Columbia College Chicago(Redirected from Columbia Chronicle)
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Columbia College Chicago is an independent, non-profit liberal arts college specializing in arts and media disciplines, with approximately 7,000 students pursuing degrees in more than 60 undergraduate and graduate degree programs. Founded in 1890, the school is located in the South Loop district of Chicago, Illinois. It is accredited by the Higher Learning Commission.
|Columbia School of Oratory (1890-1904)|
Columbia College of Expression (1904-1928, 1928-1944)
Mary A. Blood School of Speech Arts (1928)
Columbia College (1944-1997)
|Motto||Esse Quam Videri|
Motto in English
|To be, rather than to seem|
Columbia College Chicago is the host institution of several affiliated educational, cultural, and research organizations, including the Center for Black Music Research, the Center for Book and Paper Arts, the Center for Community Arts Partnerships, the Dance Center of Columbia College Chicago, and the Museum of Contemporary Photography.
- The School of Fine and Performing Arts is composed of nine departments: Art & Design; Arts, Entertainment & Media Management; Dance; Dance Movement Therapy & Counseling; Music; Photography; Sherwood Conservatory; and Theater.
- The School of Liberal Arts and Sciences is composed of six departments: ASL-English Interpretation; Creative Writing; Education; English; Humanities, History, and Social Sciences; and Science and Mathematics. It is also home to the First-Year Seminar, the LAS Core Curriculum, the college's Honors Program, the Center for Community Arts Partnerships, and the Ellen Stone Belic Institute for the Study of Women and Gender in the Arts and Media.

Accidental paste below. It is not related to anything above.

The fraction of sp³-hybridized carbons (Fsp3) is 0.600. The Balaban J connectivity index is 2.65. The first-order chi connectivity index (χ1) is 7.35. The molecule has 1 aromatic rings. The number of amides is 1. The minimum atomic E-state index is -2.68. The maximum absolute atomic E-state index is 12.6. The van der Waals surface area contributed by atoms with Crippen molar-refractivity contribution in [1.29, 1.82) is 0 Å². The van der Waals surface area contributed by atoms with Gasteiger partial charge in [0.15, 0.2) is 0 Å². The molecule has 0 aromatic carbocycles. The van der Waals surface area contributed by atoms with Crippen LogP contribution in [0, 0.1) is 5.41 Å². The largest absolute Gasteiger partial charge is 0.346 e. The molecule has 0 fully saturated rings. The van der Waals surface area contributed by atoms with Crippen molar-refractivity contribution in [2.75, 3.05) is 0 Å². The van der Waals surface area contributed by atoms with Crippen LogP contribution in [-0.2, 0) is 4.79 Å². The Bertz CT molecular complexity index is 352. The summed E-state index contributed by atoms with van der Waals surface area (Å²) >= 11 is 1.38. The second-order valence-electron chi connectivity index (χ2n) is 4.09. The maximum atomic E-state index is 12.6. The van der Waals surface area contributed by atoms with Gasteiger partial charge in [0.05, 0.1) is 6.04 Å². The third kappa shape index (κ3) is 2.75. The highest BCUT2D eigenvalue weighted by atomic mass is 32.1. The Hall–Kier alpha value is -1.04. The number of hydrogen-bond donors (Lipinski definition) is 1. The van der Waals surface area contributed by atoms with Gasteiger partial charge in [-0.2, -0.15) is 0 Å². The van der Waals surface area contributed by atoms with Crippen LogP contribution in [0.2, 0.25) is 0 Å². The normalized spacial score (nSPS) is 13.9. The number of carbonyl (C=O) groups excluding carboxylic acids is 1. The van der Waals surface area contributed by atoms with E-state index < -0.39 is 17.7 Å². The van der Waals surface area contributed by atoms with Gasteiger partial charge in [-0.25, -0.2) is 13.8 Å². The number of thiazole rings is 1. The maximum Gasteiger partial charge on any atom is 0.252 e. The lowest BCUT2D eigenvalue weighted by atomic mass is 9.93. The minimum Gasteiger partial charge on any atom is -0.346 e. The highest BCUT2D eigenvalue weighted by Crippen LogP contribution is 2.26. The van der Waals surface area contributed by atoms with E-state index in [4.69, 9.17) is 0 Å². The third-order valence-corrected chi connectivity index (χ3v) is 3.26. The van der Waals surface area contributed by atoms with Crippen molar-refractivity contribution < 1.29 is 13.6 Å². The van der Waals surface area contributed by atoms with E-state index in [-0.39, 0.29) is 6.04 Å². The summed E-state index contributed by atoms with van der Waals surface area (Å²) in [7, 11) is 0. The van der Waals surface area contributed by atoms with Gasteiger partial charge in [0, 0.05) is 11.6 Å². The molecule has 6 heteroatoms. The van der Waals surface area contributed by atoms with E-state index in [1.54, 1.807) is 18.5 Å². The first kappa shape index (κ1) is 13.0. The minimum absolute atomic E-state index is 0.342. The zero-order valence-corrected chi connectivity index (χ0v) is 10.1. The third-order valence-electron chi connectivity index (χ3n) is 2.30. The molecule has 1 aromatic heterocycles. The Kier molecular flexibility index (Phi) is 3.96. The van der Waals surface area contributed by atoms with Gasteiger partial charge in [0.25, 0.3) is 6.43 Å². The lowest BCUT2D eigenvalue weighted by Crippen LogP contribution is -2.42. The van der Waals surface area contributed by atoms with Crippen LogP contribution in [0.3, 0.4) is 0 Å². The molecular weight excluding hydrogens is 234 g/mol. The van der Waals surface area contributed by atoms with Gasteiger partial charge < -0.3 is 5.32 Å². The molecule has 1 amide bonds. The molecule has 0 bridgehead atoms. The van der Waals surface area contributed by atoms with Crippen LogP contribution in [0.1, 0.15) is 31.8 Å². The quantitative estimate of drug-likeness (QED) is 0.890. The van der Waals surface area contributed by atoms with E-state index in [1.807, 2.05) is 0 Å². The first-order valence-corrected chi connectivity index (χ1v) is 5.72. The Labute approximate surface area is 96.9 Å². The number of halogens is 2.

- The School of Media Arts is composed of eight departments: Audio Arts & Acoustics; Cinema Arts & Sciences; Interactive Arts & Media; Interdisciplinary arts; Journalism; Marketing Communication; Radio; and Television.
Columbia College Chicago was founded in 1890 as the Columbia School of Oratory by Mary A. Blood and Ida Morey Riley, both graduates of the Monroe Conservatory of Oratory (now Emerson College), in Boston, Massachusetts. Anticipating a strong need for public speaking at the 1893 World's Columbian Exposition, which celebrated the 400th anniversary of Christopher Columbus's arrival in the Americas, Blood and Riley were inspired to open their school in the exposition city, Chicago, and adopt the exposition's name. Blood and Riley became the College's first co-presidents, until Riley died in 1901; Blood served in this capacity until her death in 1927. The women established a co-educational school that "should stand for high ideals, for the teaching of expression by methods truly educational, for the gospel of good cheer, and for the building of sterling good character" in the Stevens' Art Gallery Building, 24 East Adams Street.
The school ran as a sole proprietary business from 1890 to 1904 when the school became incorporated by the state of Illinois. On May 5, 1904, the school incorporated itself again in order to change its name to the Columbia College of Expression, adding coursework in teaching to the curriculum.